Greece Sentences Egyptian to 280 Years for Piloting Refugee Boat

An Egyptian fisherman who rescued refugees by navigating a boat in rough waters was sentenced to 280 years in prison in Greece for human smuggling, a punishment far harsher than those given to Greek officials convicted of serious crimes.

The man, identified only as H Elfallah, was reportedly accompanied by his 15-year-old son aboard a dilapidated former fishing vessel carrying 500 migrants as they made their way across the Mediterranean in November 2022.

According to Middle East Monitor, the man and his son were hoping to reach Greece in order to continue their journey to the United Kingdom, where the man’s other son is applying for asylum. Greece has been trying to keep out refugees and migrants while granting Golden Visas to wealthy foreigners, despite the risk of money laundering.

Unable to afford the thousands of euros that human traffickers charge to get people to Greece, “he and his son agreed to do some chores,” said a spokesman for Borderline Europe, as reported by The Telegraph.

Their duties included steering the boat towards the island of Crete, even though most refugees and migrants use Turkey as a starting point and aim to reach five Greek islands near the Turkish coast.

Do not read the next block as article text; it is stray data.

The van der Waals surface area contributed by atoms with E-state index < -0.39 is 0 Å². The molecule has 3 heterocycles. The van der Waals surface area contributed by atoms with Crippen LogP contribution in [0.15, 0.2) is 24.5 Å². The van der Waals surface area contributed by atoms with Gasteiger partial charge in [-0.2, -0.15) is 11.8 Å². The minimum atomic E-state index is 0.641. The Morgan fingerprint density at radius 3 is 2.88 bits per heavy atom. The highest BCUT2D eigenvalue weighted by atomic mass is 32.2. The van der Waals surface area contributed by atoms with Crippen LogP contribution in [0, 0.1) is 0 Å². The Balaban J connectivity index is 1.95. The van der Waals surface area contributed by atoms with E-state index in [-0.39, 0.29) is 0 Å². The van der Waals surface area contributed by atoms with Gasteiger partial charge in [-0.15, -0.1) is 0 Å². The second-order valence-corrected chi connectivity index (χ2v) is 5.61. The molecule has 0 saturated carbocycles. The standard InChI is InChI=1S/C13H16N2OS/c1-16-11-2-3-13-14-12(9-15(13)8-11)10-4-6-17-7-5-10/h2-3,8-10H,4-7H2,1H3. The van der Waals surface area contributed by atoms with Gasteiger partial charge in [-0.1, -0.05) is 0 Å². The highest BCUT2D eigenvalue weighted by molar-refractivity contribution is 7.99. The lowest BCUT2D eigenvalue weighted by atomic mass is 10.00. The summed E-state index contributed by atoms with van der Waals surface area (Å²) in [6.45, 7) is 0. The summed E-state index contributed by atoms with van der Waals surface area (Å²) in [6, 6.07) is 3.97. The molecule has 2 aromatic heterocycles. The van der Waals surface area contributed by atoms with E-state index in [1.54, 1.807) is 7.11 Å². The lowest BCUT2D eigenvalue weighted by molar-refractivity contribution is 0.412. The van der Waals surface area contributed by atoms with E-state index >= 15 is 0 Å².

Refugees steering boats is said to be a new tactic used by smugglers to avoid being caught and prosecuted, leaving those on board to be arrested or, as some human rights groups allege, having the boats pushed back, which Greece denies.

After Elfallah and his son were rescued by Greek authorities, along with the vessel’s other passengers, they were then accused of smuggling 476 people. That charge initially meant that the fisherman faced a maximum sentence of 4,760 years under a Greek law introduced in 2014, based on 10 years imprisonment for every migrant he had allegedly helped bring to Europe.

After he was found guilty in a trial, his sentence was reduced to 280 years, which was denounced by human rights groups and activists who said he was chosen to steer because he was skilled at it, not because he was trying to smuggle people.

“We strongly condemn this outrageous criminalization of people on the move,” the Borderline Europe spokesman stated. “How on earth do European authorities expect people to come in a boat without someone piloting it?” they asked.


Despite being unable to prevent smugglers in Turkey from sending refugees and migrants to Greek islands and the northern land border along the Evros River, Greece has made significant progress in dealing with human trafficking, according to a report by the Council of Europe's Group of Experts on Action against Trafficking in Human Beings (GRETA).

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